During the past year following Flashpoint’s expansion into Business Risk Intelligence (BRI), our customer base has grown to comprise distinguished organizations across 20 different verticals. Not only has this growth afforded us the privilege of getting to work closely with leading enterprises and agencies, it continues to help us develop innovative use cases for BRI. As I’ve shared previously, BRI’s applications are diverse and extend beyond just cybersecurity to also bolster physical security, combat insider threats, confront fraud, and many others.
To that end, I’d like to take this opportunity to discuss an especially compelling use case for BRI: mergers and acquisitions (M&A) due diligence.
Given that extensive due diligence is integral to the success of any M&A engagement, BRI and M&A are a natural fit. After all, any unknowns pertaining to the target company’s finances, reputation, strategy, liabilities, or compliance could hinder the short- and/or long-term success of any merger or acquisition. Not only can BRI help uncover these unknowns, it can enable potential acquirers to proactively address a broad spectrum of cyber and physical threats to which target companies may be susceptible, including:
While intellectual property (IP) is an integral facet of many M&A engagements, IP can also be particularly vulnerable to insider threats. The high black-market value and ample demand for IP on the Deep & Dark Web means that for malicious insiders with access to valuable company information, selling such access can provide a quick and profitable return. But, without visibility in the forums and marketplaces where IP is bought and sold, insider threats may go undetected until the IP has been compromised and the damage has occurred.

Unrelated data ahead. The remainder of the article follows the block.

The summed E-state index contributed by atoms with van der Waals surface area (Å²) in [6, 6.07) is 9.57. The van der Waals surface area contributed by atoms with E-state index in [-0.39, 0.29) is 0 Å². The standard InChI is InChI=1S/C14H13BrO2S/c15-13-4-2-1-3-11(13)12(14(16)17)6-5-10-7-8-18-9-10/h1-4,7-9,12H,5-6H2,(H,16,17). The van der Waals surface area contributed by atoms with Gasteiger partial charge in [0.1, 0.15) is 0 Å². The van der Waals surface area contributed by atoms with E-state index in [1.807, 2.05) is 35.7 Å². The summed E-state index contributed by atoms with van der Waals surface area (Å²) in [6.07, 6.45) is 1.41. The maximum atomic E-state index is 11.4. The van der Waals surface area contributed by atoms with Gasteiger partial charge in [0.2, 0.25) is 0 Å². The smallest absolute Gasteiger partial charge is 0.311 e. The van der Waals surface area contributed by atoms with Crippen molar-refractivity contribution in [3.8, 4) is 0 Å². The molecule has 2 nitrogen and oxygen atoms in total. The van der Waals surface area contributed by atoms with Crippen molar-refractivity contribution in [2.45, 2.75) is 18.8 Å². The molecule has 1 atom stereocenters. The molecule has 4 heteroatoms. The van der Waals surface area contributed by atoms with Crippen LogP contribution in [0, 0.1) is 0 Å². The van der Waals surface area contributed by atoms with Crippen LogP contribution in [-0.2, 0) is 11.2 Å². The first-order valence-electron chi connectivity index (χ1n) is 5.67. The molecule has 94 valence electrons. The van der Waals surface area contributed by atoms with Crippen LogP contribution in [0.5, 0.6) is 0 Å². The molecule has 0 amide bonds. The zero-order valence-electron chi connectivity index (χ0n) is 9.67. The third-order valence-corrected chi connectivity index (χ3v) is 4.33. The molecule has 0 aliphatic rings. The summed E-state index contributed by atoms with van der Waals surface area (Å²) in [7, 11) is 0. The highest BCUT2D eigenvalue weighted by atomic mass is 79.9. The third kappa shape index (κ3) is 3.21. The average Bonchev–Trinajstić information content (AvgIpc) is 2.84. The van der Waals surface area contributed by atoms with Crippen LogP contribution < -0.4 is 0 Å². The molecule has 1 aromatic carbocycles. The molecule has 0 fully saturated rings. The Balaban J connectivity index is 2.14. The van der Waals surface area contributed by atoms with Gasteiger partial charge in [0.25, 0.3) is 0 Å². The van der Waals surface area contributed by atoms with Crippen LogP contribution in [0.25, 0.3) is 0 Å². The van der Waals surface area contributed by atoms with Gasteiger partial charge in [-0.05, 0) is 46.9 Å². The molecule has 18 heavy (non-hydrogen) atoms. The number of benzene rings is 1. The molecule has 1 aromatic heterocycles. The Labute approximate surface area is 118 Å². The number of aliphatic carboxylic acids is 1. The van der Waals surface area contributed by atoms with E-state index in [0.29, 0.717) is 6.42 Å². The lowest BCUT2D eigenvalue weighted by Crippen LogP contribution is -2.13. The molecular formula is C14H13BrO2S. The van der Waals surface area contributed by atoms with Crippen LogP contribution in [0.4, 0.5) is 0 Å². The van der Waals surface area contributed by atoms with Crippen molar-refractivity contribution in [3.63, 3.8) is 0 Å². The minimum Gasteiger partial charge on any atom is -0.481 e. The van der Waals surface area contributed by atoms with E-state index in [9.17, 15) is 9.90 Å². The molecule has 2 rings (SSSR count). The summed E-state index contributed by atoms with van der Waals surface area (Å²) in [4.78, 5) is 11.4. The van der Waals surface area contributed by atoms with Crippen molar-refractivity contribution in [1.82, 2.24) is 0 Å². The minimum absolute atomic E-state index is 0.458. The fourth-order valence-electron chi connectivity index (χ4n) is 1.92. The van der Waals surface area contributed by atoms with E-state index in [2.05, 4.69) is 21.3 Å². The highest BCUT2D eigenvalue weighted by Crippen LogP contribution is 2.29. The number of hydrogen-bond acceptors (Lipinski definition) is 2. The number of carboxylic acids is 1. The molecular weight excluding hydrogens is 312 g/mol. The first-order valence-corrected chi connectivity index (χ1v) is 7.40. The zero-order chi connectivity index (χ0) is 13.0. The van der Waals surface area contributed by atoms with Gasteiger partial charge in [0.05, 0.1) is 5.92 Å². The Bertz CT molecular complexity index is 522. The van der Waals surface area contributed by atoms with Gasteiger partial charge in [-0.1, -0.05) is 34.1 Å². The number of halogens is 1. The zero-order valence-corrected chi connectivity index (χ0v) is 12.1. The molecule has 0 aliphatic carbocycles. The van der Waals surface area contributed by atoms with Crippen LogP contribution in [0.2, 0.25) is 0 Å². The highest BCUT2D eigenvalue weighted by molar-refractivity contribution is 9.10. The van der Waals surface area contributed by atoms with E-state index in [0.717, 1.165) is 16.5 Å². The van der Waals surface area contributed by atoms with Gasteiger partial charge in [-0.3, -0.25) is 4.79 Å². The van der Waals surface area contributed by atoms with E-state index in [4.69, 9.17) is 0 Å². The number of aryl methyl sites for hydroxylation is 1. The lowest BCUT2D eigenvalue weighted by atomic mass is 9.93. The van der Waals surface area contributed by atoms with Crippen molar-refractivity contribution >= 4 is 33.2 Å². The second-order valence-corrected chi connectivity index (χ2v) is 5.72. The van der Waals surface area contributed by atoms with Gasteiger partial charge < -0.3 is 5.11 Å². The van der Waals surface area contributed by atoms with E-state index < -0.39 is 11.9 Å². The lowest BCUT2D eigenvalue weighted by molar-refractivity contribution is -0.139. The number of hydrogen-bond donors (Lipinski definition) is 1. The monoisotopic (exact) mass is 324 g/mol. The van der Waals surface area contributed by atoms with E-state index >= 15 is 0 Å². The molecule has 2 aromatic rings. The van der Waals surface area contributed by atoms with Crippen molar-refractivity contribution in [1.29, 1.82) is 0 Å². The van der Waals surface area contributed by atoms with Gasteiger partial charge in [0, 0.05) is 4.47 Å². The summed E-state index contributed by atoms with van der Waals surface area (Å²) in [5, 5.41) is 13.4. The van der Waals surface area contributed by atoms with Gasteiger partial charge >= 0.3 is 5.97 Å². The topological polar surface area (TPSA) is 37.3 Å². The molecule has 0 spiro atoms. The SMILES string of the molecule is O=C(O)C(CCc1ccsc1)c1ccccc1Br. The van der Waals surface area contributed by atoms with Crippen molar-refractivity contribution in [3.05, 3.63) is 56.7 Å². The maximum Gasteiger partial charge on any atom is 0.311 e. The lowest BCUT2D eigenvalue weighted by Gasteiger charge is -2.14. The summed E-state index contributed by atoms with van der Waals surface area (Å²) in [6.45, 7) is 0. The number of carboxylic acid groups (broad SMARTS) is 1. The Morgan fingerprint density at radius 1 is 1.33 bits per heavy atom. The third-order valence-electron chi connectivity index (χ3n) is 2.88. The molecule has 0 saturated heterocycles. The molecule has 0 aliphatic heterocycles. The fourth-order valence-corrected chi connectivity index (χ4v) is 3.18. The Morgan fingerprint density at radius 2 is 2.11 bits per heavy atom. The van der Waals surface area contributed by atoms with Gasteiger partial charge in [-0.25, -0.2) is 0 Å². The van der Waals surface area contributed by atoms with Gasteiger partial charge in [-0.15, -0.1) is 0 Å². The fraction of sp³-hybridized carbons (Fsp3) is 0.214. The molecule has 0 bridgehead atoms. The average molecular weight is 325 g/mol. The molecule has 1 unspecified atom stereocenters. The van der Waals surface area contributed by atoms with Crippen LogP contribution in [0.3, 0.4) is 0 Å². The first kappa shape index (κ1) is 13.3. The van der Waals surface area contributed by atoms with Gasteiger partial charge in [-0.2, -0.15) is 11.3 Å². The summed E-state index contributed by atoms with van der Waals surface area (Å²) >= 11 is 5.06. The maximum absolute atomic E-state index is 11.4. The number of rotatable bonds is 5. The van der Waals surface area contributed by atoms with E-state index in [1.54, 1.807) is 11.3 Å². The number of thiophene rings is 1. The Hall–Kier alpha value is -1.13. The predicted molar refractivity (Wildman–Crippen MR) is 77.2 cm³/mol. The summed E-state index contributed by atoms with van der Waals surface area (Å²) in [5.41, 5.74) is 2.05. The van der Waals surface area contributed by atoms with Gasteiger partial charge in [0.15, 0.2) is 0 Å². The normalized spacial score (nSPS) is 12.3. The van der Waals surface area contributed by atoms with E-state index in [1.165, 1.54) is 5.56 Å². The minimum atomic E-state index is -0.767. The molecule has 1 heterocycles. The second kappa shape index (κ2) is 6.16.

Supply Chain Security
Given the increasing number of companies opting to outsource their supply chains, supply chain security has become an integral component of the M&A due diligence process. While outsourcing can lower costs and increase efficiency, it often prevents companies from having visibility into the production of their goods. As such, companies may not be aware of flawed manufacturing practices, insufficient quality controls, or other errors that could lead to security vulnerabilities within these goods. Since pre-emptive indicators of supply chain security issues often originate within the Deep & Dark Web, leveraging intelligence derived from these online regions is essential during the M&A due diligence process.
Companies targeted by fraud can incur substantial financial and reputational damages that require consideration during an M&A engagement. While fraudsters once relied on lower-level tactics such as carding and ATM skimming, the implementation of stricter anti-fraud measures has ultimately yielded larger-scale, more damaging fraudulent schemes. As most of these schemes develop within the Deep & Dark Web, combatting fraud proactively requires comprehensive visibility into these closed-access regions of the internet.
Since many companies store large volumes of customers’ and/or stakeholders’ personally identifiable identifiable information (PII), they can be desirable targets for cybercriminals seeking to steal and monetize PII. But without ample visibility into the Deep & Dark Web marketplaces and forums where criminal schemes are hatched and proprietary information is bought and sold, companies involved in an M&A transaction may struggle to detect and verify cyber indicators of compromise accurately and effectively.
Key business developments such as M&A engagements, especially for major brands, may be particularly susceptible to receiving unwanted attention from hacktivists, attention-seekers, and other threat actors motivated by financial, political, or personal gain. Since these actors’ schemes are often conceived and developed within the Deep & Dark Web, security teams without visibility in these online regions may not be aware of all cyber and physical threats to which their organizations and/or employees are susceptible.
It’s crucial to remember that for any M&A engagement to be truly advantageous, the acquirer must first gain an accurate and comprehensive understanding of the target company’s risk profile. And while it is impossible to proactively detect each and every threat and vulnerability contributing to an organization’s risk, BRI can help companies involved in the M&A due diligence process to identify and assess relevant risks more accurately and effectively.
For more information on how BRI supports M&A due diligence, download our use cases here.